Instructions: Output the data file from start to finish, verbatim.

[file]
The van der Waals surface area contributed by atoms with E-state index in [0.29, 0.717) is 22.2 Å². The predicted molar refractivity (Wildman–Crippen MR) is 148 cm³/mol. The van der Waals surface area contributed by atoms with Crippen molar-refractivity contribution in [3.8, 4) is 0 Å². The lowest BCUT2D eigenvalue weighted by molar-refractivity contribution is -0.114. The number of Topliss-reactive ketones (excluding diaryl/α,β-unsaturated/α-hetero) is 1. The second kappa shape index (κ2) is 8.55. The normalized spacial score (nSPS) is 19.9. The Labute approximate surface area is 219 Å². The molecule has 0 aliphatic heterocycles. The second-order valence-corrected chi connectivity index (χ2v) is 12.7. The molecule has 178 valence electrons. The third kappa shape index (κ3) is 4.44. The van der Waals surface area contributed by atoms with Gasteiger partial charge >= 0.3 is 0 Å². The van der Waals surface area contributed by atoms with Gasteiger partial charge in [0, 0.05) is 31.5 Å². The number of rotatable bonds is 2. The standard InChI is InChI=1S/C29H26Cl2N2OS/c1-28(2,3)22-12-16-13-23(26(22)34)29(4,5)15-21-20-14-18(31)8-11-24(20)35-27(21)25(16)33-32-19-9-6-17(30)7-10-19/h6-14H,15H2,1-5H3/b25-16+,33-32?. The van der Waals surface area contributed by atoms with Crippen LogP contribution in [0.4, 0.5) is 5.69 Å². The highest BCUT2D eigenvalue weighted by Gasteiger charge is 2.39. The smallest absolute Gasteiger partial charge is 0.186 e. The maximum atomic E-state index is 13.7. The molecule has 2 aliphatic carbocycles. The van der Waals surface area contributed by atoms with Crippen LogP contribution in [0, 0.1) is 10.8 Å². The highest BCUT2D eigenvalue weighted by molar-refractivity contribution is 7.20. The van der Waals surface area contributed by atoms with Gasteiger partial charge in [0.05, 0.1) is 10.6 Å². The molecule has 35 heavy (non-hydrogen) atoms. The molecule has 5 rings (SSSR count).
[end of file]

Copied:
The van der Waals surface area contributed by atoms with E-state index in [0.29, 0.717) is 22.2 Å². The predicted molar refractivity (Wildman–Crippen MR) is 148 cm³/mol. The van der Waals surface area contributed by atoms with Crippen molar-refractivity contribution in [3.8, 4) is 0 Å². The lowest BCUT2D eigenvalue weighted by molar-refractivity contribution is -0.114. The number of Topliss-reactive ketones (excluding diaryl/α,β-unsaturated/α-hetero) is 1. The second kappa shape index (κ2) is 8.55. The normalized spacial score (nSPS) is 19.9. The Labute approximate surface area is 219 Å². The molecule has 0 aliphatic heterocycles. The second-order valence-corrected chi connectivity index (χ2v) is 12.7. The molecule has 178 valence electrons. The third kappa shape index (κ3) is 4.44. The van der Waals surface area contributed by atoms with Gasteiger partial charge >= 0.3 is 0 Å². The van der Waals surface area contributed by atoms with Gasteiger partial charge in [0, 0.05) is 31.5 Å². The number of rotatable bonds is 2. The standard InChI is InChI=1S/C29H26Cl2N2OS/c1-28(2,3)22-12-16-13-23(26(22)34)29(4,5)15-21-20-14-18(31)8-11-24(20)35-27(21)25(16)33-32-19-9-6-17(30)7-10-19/h6-14H,15H2,1-5H3/b25-16+,33-32?. The van der Waals surface area contributed by atoms with Crippen LogP contribution in [0.4, 0.5) is 5.69 Å². The highest BCUT2D eigenvalue weighted by Gasteiger charge is 2.39. The smallest absolute Gasteiger partial charge is 0.186 e. The maximum atomic E-state index is 13.7. The molecule has 2 aliphatic carbocycles. The van der Waals surface area contributed by atoms with Crippen LogP contribution in [0, 0.1) is 10.8 Å². The highest BCUT2D eigenvalue weighted by molar-refractivity contribution is 7.20. The van der Waals surface area contributed by atoms with Gasteiger partial charge in [0.05, 0.1) is 10.6 Å². The molecule has 35 heavy (non-hydrogen) atoms. The molecule has 5 rings (SSSR count).